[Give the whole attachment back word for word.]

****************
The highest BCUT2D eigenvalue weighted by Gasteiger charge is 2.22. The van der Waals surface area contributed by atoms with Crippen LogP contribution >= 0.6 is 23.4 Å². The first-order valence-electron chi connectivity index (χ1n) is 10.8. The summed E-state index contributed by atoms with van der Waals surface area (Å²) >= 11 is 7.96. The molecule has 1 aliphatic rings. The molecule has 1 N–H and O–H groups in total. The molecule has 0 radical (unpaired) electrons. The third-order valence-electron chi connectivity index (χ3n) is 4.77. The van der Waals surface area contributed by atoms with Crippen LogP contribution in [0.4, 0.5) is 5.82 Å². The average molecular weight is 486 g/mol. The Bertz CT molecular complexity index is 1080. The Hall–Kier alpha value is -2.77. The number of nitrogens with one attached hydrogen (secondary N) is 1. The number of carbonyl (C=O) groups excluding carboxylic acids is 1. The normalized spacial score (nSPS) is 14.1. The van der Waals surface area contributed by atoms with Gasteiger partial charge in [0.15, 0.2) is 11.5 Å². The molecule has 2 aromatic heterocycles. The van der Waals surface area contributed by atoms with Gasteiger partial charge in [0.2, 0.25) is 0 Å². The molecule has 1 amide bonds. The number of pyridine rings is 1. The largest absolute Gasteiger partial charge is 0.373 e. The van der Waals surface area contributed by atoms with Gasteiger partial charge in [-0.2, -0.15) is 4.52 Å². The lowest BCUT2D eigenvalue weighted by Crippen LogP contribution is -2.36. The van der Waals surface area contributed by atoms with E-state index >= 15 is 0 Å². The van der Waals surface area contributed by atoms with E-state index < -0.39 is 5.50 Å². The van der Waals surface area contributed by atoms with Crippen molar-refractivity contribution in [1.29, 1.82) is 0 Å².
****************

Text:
The highest BCUT2D eigenvalue weighted by Gasteiger charge is 2.22. The van der Waals surface area contributed by atoms with Crippen LogP contribution >= 0.6 is 23.4 Å². The first-order valence-electron chi connectivity index (χ1n) is 10.8. The summed E-state index contributed by atoms with van der Waals surface area (Å²) >= 11 is 7.96. The molecule has 1 aliphatic rings. The molecule has 1 N–H and O–H groups in total. The molecule has 0 radical (unpaired) electrons. The third-order valence-electron chi connectivity index (χ3n) is 4.77. The van der Waals surface area contributed by atoms with Crippen LogP contribution in [0.4, 0.5) is 5.82 Å². The average molecular weight is 486 g/mol. The Bertz CT molecular complexity index is 1080. The Hall–Kier alpha value is -2.77. The number of nitrogens with one attached hydrogen (secondary N) is 1. The number of carbonyl (C=O) groups excluding carboxylic acids is 1. The normalized spacial score (nSPS) is 14.1. The van der Waals surface area contributed by atoms with Gasteiger partial charge in [0.15, 0.2) is 11.5 Å². The molecule has 2 aromatic heterocycles. The van der Waals surface area contributed by atoms with Gasteiger partial charge in [0.2, 0.25) is 0 Å². The molecule has 1 amide bonds. The number of pyridine rings is 1. The largest absolute Gasteiger partial charge is 0.373 e. The van der Waals surface area contributed by atoms with Gasteiger partial charge in [-0.2, -0.15) is 4.52 Å². The lowest BCUT2D eigenvalue weighted by Crippen LogP contribution is -2.36. The van der Waals surface area contributed by atoms with E-state index >= 15 is 0 Å². The van der Waals surface area contributed by atoms with E-state index < -0.39 is 5.50 Å². The van der Waals surface area contributed by atoms with Crippen molar-refractivity contribution in [1.29, 1.82) is 0 Å².